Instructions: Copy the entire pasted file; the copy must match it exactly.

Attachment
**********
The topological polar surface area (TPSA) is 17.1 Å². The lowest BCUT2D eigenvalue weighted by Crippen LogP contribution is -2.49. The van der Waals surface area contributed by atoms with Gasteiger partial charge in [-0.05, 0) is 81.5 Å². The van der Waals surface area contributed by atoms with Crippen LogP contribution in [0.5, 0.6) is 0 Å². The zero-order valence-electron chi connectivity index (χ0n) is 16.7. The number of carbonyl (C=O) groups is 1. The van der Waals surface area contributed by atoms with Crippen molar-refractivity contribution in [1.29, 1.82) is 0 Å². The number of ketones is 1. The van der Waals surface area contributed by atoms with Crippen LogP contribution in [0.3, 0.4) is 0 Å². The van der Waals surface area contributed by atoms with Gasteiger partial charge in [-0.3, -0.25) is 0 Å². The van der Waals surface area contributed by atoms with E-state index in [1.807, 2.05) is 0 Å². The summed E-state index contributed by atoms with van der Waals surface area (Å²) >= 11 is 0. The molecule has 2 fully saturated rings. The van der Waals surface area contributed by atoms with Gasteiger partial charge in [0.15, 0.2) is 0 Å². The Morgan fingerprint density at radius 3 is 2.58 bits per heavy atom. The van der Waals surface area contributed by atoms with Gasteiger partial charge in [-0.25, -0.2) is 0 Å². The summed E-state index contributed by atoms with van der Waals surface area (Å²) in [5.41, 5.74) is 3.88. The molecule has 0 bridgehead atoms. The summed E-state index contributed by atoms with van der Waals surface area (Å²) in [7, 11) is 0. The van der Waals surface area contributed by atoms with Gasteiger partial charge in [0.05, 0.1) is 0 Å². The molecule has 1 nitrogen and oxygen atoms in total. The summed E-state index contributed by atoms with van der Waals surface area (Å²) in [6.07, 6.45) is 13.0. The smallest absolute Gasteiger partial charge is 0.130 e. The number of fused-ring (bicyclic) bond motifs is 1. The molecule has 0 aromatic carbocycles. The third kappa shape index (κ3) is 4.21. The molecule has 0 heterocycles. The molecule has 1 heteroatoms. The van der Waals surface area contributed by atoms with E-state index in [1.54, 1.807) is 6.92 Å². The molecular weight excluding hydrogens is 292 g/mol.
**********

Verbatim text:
The topological polar surface area (TPSA) is 17.1 Å². The lowest BCUT2D eigenvalue weighted by Crippen LogP contribution is -2.49. The van der Waals surface area contributed by atoms with Gasteiger partial charge in [-0.05, 0) is 81.5 Å². The van der Waals surface area contributed by atoms with Crippen LogP contribution in [0.5, 0.6) is 0 Å². The zero-order valence-electron chi connectivity index (χ0n) is 16.7. The number of carbonyl (C=O) groups is 1. The van der Waals surface area contributed by atoms with Crippen molar-refractivity contribution in [1.29, 1.82) is 0 Å². The number of ketones is 1. The van der Waals surface area contributed by atoms with Crippen LogP contribution in [0.3, 0.4) is 0 Å². The van der Waals surface area contributed by atoms with Gasteiger partial charge in [-0.3, -0.25) is 0 Å². The van der Waals surface area contributed by atoms with E-state index in [1.807, 2.05) is 0 Å². The summed E-state index contributed by atoms with van der Waals surface area (Å²) >= 11 is 0. The molecule has 2 fully saturated rings. The van der Waals surface area contributed by atoms with Gasteiger partial charge in [0.15, 0.2) is 0 Å². The Morgan fingerprint density at radius 3 is 2.58 bits per heavy atom. The van der Waals surface area contributed by atoms with Gasteiger partial charge in [-0.25, -0.2) is 0 Å². The summed E-state index contributed by atoms with van der Waals surface area (Å²) in [5.41, 5.74) is 3.88. The molecule has 0 bridgehead atoms. The summed E-state index contributed by atoms with van der Waals surface area (Å²) in [7, 11) is 0. The van der Waals surface area contributed by atoms with Gasteiger partial charge in [0.05, 0.1) is 0 Å². The molecule has 1 nitrogen and oxygen atoms in total. The summed E-state index contributed by atoms with van der Waals surface area (Å²) in [6.07, 6.45) is 13.0. The smallest absolute Gasteiger partial charge is 0.130 e. The number of fused-ring (bicyclic) bond motifs is 1. The molecule has 0 aromatic carbocycles. The third kappa shape index (κ3) is 4.21. The molecule has 0 heterocycles. The molecule has 1 heteroatoms. The van der Waals surface area contributed by atoms with E-state index in [1.54, 1.807) is 6.92 Å². The molecular weight excluding hydrogens is 292 g/mol.